WASHINGTON (AP) -- President Donald Trump says that if a foreign power offered dirt on his 2020 opponent he'd be open to accepting it and that he'd have no obligation to call in the FBI.
"I think I'd want to hear it," Trump said in an interview with ABC News, adding, "There's nothing wrong with listening."
Trump's comments, aired Wednesday and Thursday, come as congressional investigations into Russian interference in the 2016 election continue, and they drew sharp response from his would-be Democratic rivals. On Thursday, the House Intelligence Committee subpoenaed former White House national security adviser Michael Flynn and former Trump campaign aide Rick Gates as part of its ongoing probe.
The role of Trump's eldest son, Donald Trump Jr., in organizing a 2016 meeting with a Russian lawyer offering negative information on Hillary Clinton was a focus of special counsel Robert Mueller's probe of Russian meddling in the last presidential campaign.
Mueller painstakingly documented Russian efforts to boost Trump's campaign and undermine that of his Democratic rival. But while Mueller's investigation didn't establish a criminal conspiracy between Russia and Trump's campaign, Trump repeatedly praised WikiLeaks in 2016 and celebrated information exposed by Russian hackers.
One of Trump's 2020 challengers, former Vice President Joe Biden, tweeted: "President Trump is once again welcoming foreign interference in our elections. This isn't about politics. It is a threat to our national security. An American President should not seek their aid and abet those who seek to undermine democracy."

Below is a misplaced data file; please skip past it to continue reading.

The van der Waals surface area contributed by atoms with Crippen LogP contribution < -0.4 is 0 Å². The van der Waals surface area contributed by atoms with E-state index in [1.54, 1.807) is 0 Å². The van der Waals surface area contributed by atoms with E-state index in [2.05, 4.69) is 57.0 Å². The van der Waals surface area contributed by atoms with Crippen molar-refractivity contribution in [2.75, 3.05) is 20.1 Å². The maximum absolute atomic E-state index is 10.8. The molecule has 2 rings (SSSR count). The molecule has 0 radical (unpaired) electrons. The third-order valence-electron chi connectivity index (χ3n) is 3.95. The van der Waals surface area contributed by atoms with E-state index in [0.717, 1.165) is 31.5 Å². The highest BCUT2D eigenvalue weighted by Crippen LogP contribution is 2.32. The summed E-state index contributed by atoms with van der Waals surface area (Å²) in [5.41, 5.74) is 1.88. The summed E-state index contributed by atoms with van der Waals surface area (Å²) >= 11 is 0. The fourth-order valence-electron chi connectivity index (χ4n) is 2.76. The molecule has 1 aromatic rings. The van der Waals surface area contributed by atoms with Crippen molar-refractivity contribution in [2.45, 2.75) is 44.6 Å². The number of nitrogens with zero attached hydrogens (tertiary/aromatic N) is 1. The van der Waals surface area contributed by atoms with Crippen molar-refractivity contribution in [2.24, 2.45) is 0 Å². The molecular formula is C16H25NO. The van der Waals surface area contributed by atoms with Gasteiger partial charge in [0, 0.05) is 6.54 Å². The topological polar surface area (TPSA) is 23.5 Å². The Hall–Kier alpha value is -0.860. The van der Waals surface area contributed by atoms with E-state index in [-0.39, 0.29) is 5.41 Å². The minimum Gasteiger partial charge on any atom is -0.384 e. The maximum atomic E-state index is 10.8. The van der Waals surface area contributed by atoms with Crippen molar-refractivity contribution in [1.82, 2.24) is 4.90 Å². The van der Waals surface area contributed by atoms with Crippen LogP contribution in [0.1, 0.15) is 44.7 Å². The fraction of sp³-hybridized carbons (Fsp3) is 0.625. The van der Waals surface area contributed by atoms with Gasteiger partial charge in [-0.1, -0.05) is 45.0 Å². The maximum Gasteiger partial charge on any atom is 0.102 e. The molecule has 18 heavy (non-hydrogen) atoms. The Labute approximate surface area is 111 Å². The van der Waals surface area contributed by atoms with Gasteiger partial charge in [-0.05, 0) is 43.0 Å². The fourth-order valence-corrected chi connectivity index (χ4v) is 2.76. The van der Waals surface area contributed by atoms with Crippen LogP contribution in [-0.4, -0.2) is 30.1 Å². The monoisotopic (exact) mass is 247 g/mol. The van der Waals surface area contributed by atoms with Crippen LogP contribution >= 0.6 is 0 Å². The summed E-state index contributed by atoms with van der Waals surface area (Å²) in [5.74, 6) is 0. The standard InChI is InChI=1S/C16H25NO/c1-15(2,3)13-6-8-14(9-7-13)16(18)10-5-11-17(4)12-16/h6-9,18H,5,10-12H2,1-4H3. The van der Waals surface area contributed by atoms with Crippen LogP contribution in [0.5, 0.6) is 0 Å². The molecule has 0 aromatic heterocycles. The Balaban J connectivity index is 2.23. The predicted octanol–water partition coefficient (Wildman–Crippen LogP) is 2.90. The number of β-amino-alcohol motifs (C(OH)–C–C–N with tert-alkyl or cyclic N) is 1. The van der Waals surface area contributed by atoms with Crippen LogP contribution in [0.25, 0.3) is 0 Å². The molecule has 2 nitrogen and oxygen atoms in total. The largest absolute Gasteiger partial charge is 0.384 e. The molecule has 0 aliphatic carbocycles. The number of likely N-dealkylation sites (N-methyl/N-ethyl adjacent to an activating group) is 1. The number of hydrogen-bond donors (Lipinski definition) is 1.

Several of Trump's other Democratic opponents in the 2020 race, including Sens. Elizabeth Warren, Bernie Sanders and Kirsten Gillibrand and former Rep. Beto O'Rourke, repeated their calls to begin impeachment hearings in the wake of the Republican president's latest remarks.
"An American President should not seek their aid and abet those who seek to undermine democracy," Biden tweeted.
Just last month, Trump pledged not to use information stolen by foreign adversaries in his 2020 reelection campaign, even as he wrongly insisted he hadn't used such information to his benefit in 2016.
During a question-and-answer session with reporters in the Oval Office in May, Trump said he "would certainly agree to" that commitment.
"I don't need it," he said as he met with Hungarian Prime Minister Viktor Orbán. "All I need is the opponents that I'm looking at."
Trump also insisted erroneously that he "never did use, as you probably know," such information, adding: "That's what the Mueller report was all about. They said no collusion."
FBI Director Christopher Wray told lawmakers that Donald Trump Jr. should have called his agency to report the offer.
But Trump, who nominated Wray to the role in 2017, told ABC News that he disagrees.
"The FBI director is wrong," Trump said. He added, "Life doesn't work like that."
Asked whether his advisers should accept information on an opponent from Russia, China or another nation or call the FBI this time, Trump said, "I think maybe you do both," expressing openness to reviewing the information.
"I think you might want to listen," he said. "There's nothing wrong with listening. If somebody called, from a country -- Norway -- we have information on your opponent. Oh, I think I'd want to hear it."
Addressing the controversy Thursday on Twitter, Trump said he talks about "everything" with foreign governments, noting his recent overseas trip and meetings Wednesday with the president of Poland.
"Should I immediately call the FBI about these calls and meetings," Trump tweeted. "How ridiculous! I would never be trusted again."